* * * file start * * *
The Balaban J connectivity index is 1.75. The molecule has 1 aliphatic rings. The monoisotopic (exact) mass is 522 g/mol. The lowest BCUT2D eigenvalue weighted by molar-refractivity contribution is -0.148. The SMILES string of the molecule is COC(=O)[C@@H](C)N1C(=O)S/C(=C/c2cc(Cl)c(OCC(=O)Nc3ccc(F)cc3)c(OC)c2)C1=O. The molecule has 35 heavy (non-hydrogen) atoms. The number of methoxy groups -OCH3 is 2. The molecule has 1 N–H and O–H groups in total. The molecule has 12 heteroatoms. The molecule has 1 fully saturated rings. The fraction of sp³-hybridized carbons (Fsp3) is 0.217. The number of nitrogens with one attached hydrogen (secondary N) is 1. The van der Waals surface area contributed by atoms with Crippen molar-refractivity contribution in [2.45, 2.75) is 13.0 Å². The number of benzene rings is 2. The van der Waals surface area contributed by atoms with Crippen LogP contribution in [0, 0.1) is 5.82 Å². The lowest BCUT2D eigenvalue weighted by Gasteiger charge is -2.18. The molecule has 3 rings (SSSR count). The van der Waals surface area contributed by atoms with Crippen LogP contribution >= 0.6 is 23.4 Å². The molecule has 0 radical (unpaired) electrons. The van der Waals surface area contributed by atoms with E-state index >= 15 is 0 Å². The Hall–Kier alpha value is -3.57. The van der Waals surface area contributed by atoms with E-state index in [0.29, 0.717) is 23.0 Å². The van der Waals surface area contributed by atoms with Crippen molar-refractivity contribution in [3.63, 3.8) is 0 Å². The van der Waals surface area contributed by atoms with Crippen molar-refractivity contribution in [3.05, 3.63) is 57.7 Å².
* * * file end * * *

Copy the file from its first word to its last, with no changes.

The Balaban J connectivity index is 1.75. The molecule has 1 aliphatic rings. The monoisotopic (exact) mass is 522 g/mol. The lowest BCUT2D eigenvalue weighted by molar-refractivity contribution is -0.148. The SMILES string of the molecule is COC(=O)[C@@H](C)N1C(=O)S/C(=C/c2cc(Cl)c(OCC(=O)Nc3ccc(F)cc3)c(OC)c2)C1=O. The molecule has 35 heavy (non-hydrogen) atoms. The number of methoxy groups -OCH3 is 2. The molecule has 1 N–H and O–H groups in total. The molecule has 12 heteroatoms. The molecule has 1 fully saturated rings. The fraction of sp³-hybridized carbons (Fsp3) is 0.217. The number of nitrogens with one attached hydrogen (secondary N) is 1. The van der Waals surface area contributed by atoms with Crippen molar-refractivity contribution in [2.45, 2.75) is 13.0 Å². The number of benzene rings is 2. The van der Waals surface area contributed by atoms with Crippen LogP contribution in [0, 0.1) is 5.82 Å². The lowest BCUT2D eigenvalue weighted by Gasteiger charge is -2.18. The molecule has 3 rings (SSSR count). The van der Waals surface area contributed by atoms with Crippen LogP contribution >= 0.6 is 23.4 Å². The molecule has 0 radical (unpaired) electrons. The van der Waals surface area contributed by atoms with E-state index >= 15 is 0 Å². The Hall–Kier alpha value is -3.57. The van der Waals surface area contributed by atoms with E-state index in [0.29, 0.717) is 23.0 Å². The van der Waals surface area contributed by atoms with Crippen molar-refractivity contribution in [3.63, 3.8) is 0 Å². The van der Waals surface area contributed by atoms with Crippen molar-refractivity contribution in [3.05, 3.63) is 57.7 Å².